In its second point on appeal, ConAgra contends that the Commission erred in finding that Phillips sustained an injury arising out of and in the course of his employment because, pursuant to Section 287.020.3(2), an injury that comes from a hazard or risk unrelated to the employment to which workers would have been equally exposed outside of and unrelated to the employment in normal nonemployment life is not compensable. ConAgra contends that neither the height of the ramp, nor the fact that the ramp had no guard rail, nor the fact that Phillips walked around a picnic bench to access the ramp presented a hazard or risk to which workers would not have been equally exposed outside of and unrelated to the employment. We disagree.
Phillips had the burden of establishing a compensable claim by proving that his injury arose out of and in the course of his employment. Gleason, 455 S.W.3d at 502. In so doing he had to prove the two criteria set forth in Section 287.020.3(2) (a) and (b):5
(2) An injury shall be deemed to arise out of and in the course of the employment only if:
(a) It is reasonably apparent, upon consideration of all the circumstances, that the accident is the prevailing factor in causing the injury; and
(b) It does not come from a hazard or risk unrelated to the employment to which workers would have been equally exposed outside of and unrelated to the employment in normal nonemployment life.
“For an injury to be deemed to arise out of and in the course of the employment under section 287.010.3(2)(b), the claimant employee must show a causal connection between the injury at issue and the employee's work activity.” Johme v. St. John's Mercy Healthcare, 366 S.W.3d 504, 510 (Mo. banc 2012). “The ‘causal connection’ standard ․ first requires identification of the risk source of a claimant's injury, that is, identification of the activity that caused the injury, and then requires a comparison of that risk source or activity to normal nonemployment life.” Gleason, 455 S.W.3d at 499.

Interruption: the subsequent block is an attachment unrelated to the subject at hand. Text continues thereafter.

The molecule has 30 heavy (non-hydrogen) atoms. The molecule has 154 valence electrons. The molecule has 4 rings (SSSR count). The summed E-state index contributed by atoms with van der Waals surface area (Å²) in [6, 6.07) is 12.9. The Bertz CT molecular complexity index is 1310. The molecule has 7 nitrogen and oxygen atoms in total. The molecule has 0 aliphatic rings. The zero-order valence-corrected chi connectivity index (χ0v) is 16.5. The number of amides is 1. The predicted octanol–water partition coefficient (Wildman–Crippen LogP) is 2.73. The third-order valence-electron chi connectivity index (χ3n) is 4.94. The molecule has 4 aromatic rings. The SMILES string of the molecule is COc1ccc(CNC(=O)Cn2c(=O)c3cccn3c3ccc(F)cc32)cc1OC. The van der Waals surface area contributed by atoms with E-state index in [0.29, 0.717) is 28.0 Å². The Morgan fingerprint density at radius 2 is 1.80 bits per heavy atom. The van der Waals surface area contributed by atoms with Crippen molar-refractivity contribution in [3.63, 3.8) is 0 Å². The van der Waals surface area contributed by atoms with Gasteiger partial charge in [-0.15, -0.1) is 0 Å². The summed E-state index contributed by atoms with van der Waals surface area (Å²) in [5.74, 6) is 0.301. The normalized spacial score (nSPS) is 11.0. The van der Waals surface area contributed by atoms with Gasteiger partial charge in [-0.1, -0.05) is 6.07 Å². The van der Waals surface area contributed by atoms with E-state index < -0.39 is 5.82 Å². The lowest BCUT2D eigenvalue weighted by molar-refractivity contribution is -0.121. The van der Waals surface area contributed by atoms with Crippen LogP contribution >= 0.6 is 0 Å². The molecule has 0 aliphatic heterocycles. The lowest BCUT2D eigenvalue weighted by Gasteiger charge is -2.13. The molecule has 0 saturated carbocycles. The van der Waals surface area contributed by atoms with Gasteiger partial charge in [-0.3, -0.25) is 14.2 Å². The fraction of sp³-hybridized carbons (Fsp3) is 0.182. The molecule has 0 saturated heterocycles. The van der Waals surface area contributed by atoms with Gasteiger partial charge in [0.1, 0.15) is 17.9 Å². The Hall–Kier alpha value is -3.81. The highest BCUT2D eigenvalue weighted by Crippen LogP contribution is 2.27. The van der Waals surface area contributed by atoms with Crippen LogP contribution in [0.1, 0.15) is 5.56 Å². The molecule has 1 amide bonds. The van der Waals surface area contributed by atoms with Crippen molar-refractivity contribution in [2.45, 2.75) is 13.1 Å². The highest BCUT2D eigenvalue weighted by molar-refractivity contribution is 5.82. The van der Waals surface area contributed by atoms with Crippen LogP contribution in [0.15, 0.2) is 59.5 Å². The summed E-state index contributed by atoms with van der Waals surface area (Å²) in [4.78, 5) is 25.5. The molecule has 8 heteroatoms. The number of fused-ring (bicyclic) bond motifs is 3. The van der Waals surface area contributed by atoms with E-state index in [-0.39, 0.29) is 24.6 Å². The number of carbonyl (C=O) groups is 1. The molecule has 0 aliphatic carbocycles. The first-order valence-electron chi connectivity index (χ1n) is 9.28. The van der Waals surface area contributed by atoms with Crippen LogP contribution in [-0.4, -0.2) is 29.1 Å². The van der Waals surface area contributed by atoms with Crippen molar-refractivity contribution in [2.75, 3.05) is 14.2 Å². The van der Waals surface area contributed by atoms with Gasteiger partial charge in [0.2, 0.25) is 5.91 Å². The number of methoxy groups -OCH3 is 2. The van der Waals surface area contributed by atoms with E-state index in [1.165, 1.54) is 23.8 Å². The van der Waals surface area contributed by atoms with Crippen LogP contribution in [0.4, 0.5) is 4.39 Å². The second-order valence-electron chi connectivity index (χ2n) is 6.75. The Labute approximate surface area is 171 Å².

Having determined that the cause of Phillips's fall was not idiopathic, there is no dispute that the fall from the employer's ramp was the prevailing cause of Phillips's injuries, thereby satisfying Section 287.020.3(2)(a)'s criteria. With regard to Section 287.020.3(2)(b), the Commission concluded that, while Phillips had been unable to articulate exactly how and why the accident happened,
The evidence shows that employer required employee to navigate a three to five-inch graded ramp without a guard rail while wearing steel-toed shoes in order to access a designated break area. We find that employer's unguarded ramp constituted a risk source 6 not encountered in employee's everyday life and, therefore, a hazard related to the employment which the worker was not equally exposed to outside of employment in his normal non-employment life.
ConAgra disagrees with this finding and contends that Phillips traverses six-inch stair risers within his own home and, therefore, the three to five-inch-high work ramp presents an even lower risk to which Phillips would be equally exposed in normal nonemployment life. Yet, ConAgra ignores that stair risers are not equivalent to a sloped incline and typically have a wall or rail on each side. The Commission here emphasized that the unguarded ramp was the risk source.